This article examines provisions of the Uniform Adoption Act in the context of efforts by unwed fathers to assume custody of children who have been adopted. It describes the psychological impact of adoption on the birth parents, the adoptive parents, and the child, and highlights court decisions in three controversial cases involving the rights of unwed fathers in adoptions. In each case, the biological father sought to overturn an adoption to which the biological mother had consented. The adoptive parents countered with charges that the father had abandoned his child. The Uniform Adoption Act was proposed by the National Conference of Commissioners on Uniform State Laws to address the rights of biological fathers and promote stability for adopted children. The act establishes standard procedures for consent requirements, revocation of consent, representation for the child in a contested adoption, notice, petition to terminate parental rights, and time frames for finalization. In general, it emphasizes the best interests of the child and strengthens the rights of adoptive parents. The author recommends that states recognize the value of the proposed consent requirements and adopt the act.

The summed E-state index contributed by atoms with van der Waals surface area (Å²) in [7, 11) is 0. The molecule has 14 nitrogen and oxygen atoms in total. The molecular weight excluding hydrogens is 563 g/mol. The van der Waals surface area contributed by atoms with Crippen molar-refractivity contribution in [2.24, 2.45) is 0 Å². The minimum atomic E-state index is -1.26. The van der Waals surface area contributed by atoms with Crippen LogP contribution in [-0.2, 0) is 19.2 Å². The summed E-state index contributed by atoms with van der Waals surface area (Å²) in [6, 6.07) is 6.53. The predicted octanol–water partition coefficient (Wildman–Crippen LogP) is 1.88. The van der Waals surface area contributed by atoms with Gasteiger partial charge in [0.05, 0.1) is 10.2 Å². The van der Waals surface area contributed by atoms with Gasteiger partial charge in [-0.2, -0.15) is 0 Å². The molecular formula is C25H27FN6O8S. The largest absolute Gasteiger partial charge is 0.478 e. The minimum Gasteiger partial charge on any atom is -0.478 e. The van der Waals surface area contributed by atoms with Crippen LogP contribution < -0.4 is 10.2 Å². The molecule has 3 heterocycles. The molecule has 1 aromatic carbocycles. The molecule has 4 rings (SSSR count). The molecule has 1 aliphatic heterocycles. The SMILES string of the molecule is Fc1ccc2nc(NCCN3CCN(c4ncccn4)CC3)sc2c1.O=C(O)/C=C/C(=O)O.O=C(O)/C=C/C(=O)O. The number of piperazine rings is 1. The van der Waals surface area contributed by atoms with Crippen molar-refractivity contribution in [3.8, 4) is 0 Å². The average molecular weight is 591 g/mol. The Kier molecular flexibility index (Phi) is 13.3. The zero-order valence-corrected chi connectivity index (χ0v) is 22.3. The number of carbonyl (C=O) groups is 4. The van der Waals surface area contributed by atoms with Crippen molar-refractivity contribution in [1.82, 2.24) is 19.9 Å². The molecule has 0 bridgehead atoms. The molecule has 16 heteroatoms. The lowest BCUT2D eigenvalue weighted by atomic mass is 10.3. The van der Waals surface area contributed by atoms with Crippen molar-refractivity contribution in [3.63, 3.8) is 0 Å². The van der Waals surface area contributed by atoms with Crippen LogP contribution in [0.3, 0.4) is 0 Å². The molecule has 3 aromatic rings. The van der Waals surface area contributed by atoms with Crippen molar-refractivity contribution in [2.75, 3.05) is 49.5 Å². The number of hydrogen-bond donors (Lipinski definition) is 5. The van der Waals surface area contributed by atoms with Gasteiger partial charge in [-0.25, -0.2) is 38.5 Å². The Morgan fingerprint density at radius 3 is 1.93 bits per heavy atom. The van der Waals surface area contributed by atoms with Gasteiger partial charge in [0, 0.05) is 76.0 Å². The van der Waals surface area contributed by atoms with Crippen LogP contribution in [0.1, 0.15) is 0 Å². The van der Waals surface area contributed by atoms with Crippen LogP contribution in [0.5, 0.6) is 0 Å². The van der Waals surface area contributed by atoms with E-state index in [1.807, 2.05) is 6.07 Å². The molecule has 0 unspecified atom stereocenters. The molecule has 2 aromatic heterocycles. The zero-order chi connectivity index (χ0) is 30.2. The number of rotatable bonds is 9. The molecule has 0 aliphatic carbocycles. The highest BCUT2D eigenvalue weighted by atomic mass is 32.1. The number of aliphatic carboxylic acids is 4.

Biology is Important, But Does Not Necessarily Always Constitute a "Family": A Brief Survey of the Uniform Adoption Act.
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